THE Department of Transportation (DOTr) said on Sunday the government is “working double time to save the jobs of 49,000 Filipino seafarers aboard European ships and the $7 billion they send home each year,” as it awaits the European Commission’s (EC) “impending action” on its 16-year issues with international training standards.
Transportation Secretary Jaime Bautista said the EC will determine in April or May whether or not to recognize the Philippine-issued Standards of Training, Certification and Watchkeeping (STCW).
“We may even have to move heaven and earth, if need be, to ensure these European standards are satisfactorily met,” Bautista said. “It’s about time this decades-old issue is resolved and put to rest.”
An interagency committee was formed to take up the EC’s impending action through the European Maritime Safety Agency (EMSA). Aside from the DOTr, the panel includes the Departments of Migrant Workers, Labor, Foreign Affairs, the Commission on Higher Education and the Maritime Industry Authority (Marina).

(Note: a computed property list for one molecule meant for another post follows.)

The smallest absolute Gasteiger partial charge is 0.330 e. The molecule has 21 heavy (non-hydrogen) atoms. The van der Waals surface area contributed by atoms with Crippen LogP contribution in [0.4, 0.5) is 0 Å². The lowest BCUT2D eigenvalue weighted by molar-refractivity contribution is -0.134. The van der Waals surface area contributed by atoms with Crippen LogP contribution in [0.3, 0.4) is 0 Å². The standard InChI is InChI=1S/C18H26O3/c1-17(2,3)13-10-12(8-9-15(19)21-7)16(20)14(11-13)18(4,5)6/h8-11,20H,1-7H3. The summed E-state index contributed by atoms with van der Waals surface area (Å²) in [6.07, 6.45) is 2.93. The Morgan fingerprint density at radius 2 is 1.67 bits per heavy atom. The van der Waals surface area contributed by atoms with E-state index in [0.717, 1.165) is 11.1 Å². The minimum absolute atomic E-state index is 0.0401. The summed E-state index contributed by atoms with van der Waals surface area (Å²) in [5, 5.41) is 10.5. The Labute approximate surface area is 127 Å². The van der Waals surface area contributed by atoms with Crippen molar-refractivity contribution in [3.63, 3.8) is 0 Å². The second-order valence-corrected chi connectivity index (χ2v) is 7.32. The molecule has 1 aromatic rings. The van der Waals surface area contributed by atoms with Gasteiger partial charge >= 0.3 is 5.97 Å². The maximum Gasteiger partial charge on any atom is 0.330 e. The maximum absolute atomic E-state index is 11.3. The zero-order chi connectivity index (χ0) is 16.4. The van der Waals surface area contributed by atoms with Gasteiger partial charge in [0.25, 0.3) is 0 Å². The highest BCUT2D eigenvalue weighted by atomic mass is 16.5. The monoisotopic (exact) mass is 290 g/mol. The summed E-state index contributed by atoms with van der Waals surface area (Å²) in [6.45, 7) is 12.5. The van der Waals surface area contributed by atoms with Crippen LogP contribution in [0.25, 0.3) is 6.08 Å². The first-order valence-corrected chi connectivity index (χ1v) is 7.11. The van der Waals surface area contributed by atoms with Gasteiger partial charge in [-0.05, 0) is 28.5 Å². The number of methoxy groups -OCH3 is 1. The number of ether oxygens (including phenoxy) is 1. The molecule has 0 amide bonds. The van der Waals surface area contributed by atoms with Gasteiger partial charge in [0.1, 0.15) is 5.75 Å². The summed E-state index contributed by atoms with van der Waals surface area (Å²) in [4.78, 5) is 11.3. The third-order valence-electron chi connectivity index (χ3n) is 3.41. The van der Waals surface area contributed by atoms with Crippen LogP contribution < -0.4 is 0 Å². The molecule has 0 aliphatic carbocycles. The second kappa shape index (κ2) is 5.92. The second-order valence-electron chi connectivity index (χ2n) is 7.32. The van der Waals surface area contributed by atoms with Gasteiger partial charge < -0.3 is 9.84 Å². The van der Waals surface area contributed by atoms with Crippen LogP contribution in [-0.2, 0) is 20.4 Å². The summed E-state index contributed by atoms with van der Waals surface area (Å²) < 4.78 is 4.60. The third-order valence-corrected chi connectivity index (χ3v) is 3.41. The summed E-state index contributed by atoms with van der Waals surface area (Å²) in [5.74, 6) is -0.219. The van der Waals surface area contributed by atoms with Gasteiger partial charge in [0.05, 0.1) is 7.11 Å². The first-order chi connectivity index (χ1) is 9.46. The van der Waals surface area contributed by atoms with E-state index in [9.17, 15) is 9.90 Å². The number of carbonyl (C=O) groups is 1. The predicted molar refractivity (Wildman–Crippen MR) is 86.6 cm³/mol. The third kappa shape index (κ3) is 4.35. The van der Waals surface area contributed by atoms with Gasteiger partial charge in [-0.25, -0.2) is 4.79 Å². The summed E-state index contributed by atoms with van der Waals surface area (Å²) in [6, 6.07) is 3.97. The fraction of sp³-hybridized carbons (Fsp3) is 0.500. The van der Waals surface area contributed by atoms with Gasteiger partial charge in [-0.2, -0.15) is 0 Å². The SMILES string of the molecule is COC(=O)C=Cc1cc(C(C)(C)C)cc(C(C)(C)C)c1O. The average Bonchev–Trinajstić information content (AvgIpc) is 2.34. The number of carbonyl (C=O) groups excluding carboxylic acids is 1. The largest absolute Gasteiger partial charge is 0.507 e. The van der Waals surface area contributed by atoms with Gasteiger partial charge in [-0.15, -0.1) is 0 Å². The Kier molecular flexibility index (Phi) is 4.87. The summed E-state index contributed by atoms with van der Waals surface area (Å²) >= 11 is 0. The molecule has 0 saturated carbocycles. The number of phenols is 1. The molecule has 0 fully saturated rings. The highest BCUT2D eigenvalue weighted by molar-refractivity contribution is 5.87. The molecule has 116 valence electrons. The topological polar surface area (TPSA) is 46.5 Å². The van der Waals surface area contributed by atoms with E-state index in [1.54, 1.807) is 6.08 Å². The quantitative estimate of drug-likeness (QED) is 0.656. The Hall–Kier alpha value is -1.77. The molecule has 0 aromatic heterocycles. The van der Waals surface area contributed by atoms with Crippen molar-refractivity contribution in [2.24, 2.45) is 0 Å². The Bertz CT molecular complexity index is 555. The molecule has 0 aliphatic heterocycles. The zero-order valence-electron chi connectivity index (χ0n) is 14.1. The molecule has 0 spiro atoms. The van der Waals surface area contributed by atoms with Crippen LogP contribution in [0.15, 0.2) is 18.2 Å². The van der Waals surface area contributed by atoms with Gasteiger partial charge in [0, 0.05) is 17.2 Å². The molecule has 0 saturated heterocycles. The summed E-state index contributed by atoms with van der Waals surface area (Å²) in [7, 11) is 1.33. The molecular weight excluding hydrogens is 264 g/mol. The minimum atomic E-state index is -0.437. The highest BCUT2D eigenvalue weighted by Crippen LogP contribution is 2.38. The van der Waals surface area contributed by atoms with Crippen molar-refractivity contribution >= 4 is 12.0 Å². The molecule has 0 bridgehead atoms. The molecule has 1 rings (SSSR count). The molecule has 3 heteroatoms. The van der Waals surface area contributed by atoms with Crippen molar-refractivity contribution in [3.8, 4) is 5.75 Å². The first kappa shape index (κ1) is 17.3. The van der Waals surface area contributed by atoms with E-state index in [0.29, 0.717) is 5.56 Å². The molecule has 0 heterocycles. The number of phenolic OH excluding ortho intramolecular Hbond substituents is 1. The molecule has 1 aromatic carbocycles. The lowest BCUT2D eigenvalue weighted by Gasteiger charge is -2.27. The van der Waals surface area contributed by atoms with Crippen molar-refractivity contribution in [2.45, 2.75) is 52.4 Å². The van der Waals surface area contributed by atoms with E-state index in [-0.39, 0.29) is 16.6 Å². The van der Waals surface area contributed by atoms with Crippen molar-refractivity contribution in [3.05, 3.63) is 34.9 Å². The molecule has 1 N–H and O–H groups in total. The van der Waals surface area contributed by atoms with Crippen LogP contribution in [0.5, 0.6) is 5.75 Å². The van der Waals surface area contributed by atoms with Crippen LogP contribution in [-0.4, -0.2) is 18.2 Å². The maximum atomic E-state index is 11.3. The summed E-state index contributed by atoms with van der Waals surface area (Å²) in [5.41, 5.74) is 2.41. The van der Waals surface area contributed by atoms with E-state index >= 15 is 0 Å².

“A lot more work needs to be done” even after Marina had submitted the Philippine Response to the EMSA in March 2022, Bautista said.
The 2022 Philippine response supposedly gave details of the remedial actions Marina put in place as well as the short and long-term measures it would carry out later.
Bautista said given the Philippines’ shortcomings, the agency pushed for a “more comprehensive plan or a template to address the EMSA findings and related issues.”
“So much is at stake here, not only jobs and much-needed remittances, but also our credibility and competence as a maritime regulator”, he said.
An EMSA ban, he warned, will trigger a “domino effect and the rest of the world will look down on the Philippine seafaring industry and probably affect its dominant place in the global market.”